Wednesday, September 8, 2010

Down-to-Earth Buddhism

Lately, I've been running across links, either in print or through audio, between modern rationalism and Buddhism. Perennial Shroud of Turin-buster Joe Nickell offers his interpretation of Tibetan sand mandalas over at the Center for Inquiry. I had the opportunity to watch Tibetan monks in the process of making one of these, too, many years ago. Breathtaking is the word for it, especially when I returned days later to watch the very moving ceremony in which they sweep all the intricate colored sands together into one mound and then pour it into a single clear vessel. Despite Joe's seeming apologies for the monks' own magical thinking, he hits upon a universal meaning of the ritual: It's a "metaphorical balm for our troubled world."

Also, the good folks over at Reasonable Doubts podcast have begun a three-parter on Buddhism, featuring interviews with Stephen Batchelor. Batchelor had impact in the Buddhist world years back with his Buddhism Without Beliefs, a book I am presently reading, which attempts to whittle away overly complex metaphysics from Buddhism's inherent agnosticism. In his latest book, Confessions of a Buddhist Atheist, he amps up the freethinking aspects of Buddhism. The first of the doubting guys' interviews with him is a great introduction to Buddhism itself. Even Christopher Hitchens gives Batchelor's book a plug.

Another recent interview with Batchelor over at Buddhist Geeks (he's making the rounds) is worth a read. He gives a great summation of the "imponderables," which were metaphysical questions that Siddartha Gautama (the Buddha) dismissed as irrelevant:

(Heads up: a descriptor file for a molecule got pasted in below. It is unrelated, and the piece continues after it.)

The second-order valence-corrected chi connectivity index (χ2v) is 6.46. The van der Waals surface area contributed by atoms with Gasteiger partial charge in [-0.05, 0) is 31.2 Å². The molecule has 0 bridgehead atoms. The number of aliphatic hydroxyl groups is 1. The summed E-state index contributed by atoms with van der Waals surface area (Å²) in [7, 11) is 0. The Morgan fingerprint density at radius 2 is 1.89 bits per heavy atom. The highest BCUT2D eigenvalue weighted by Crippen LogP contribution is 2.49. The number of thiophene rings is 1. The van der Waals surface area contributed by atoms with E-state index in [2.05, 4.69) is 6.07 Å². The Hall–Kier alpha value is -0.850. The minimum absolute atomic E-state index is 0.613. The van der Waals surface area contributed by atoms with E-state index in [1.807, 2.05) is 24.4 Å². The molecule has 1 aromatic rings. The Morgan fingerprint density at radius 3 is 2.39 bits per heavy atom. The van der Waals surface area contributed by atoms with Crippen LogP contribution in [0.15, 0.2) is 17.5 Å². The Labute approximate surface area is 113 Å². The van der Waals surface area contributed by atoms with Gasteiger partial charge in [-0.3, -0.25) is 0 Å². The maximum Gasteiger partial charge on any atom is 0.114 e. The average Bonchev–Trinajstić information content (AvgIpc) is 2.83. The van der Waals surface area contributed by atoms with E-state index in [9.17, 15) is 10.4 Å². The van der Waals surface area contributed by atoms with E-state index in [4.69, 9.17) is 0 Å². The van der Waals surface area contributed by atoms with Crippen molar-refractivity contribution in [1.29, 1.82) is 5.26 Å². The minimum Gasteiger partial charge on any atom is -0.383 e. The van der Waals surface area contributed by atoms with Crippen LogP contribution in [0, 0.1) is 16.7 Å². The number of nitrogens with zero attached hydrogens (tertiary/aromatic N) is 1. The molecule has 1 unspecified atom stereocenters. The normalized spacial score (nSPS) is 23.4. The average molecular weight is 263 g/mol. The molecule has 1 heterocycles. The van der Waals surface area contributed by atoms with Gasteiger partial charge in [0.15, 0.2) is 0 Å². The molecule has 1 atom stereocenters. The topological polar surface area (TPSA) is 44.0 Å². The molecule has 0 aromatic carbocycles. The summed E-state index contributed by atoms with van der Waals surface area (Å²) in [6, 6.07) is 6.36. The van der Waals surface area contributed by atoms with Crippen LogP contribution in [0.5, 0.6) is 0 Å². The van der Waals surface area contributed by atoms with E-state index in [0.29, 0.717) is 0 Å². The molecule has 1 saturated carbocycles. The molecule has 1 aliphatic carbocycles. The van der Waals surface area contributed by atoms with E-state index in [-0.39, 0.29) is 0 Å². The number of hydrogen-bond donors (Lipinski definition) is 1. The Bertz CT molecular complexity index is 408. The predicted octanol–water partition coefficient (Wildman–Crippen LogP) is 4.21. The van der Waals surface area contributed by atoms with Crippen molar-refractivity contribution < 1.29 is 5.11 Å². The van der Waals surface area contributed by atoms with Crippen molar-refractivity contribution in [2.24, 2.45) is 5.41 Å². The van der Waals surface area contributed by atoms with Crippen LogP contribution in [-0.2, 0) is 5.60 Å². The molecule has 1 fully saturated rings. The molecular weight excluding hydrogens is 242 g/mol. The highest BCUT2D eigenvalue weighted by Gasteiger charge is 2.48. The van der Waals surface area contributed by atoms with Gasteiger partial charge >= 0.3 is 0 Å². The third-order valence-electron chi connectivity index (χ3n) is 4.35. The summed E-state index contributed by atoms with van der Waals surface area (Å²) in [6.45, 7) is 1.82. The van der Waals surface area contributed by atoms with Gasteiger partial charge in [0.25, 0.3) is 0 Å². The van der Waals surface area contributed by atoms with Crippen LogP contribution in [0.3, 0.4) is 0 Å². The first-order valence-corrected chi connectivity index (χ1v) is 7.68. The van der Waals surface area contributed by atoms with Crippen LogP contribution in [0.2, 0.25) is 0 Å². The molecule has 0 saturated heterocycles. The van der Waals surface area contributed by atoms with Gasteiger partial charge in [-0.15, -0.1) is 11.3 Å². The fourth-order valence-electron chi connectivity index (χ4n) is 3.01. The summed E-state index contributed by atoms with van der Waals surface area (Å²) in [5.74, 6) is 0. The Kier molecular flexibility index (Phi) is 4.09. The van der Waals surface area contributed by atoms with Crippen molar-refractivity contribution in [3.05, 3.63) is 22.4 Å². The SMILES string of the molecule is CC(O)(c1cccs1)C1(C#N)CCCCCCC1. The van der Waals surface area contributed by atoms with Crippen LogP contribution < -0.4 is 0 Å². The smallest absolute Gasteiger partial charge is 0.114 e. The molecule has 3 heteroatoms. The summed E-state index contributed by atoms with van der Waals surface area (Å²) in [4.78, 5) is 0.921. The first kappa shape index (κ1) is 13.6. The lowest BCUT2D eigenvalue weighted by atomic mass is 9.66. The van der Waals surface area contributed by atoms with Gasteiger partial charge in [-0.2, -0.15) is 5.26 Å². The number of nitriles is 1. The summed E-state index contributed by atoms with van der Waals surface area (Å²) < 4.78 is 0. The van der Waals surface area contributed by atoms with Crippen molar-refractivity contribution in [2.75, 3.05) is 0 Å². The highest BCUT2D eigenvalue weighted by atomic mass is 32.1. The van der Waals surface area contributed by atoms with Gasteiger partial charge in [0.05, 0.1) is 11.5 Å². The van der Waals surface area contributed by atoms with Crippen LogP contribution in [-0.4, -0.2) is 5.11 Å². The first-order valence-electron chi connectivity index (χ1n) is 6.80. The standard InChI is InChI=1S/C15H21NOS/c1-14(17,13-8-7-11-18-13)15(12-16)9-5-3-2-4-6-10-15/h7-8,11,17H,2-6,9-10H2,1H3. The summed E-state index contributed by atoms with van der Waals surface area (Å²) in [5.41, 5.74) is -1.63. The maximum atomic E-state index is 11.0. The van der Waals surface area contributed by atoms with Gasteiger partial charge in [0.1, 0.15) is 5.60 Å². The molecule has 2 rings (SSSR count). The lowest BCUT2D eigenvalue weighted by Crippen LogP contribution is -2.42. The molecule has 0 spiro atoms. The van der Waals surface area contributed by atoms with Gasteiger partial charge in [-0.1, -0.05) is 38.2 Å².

Now, one of the things that I think is central to the Buddha’s teaching is that he is extremely suspicious of metaphysics and there are of course these famous questions that he refused to answer: Does the universe have a beginning? Does it have an end? Is it finite? Is it infinite? Are mind and body the same or are mind and body two separate things? And then the last four: Does the Tathagata exist after death or does he not exist after death? Now this latter one, I think, is being tampered with slightly. I think it’s almost certainly the case that what the Buddha meant was “Does one continue after death or does one not continue to exist after death?” Tathagata was simply being the way he referred to himself. So in other words, it just means one.

Now I think if you put those unanswered questions together, you’d get a picture of what, even today, remained as the big questions of life and death, and they’re just as unanswered now, by science, as they were at the Buddha’s time. But in any case, the Buddha wasn’t interested in rejecting these ideas because they were somehow wrong. But he was concerned with people getting involved with that kind of speculation because it would lead one away from the actual practice of the path....
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(Image: Wikimedia Commons)

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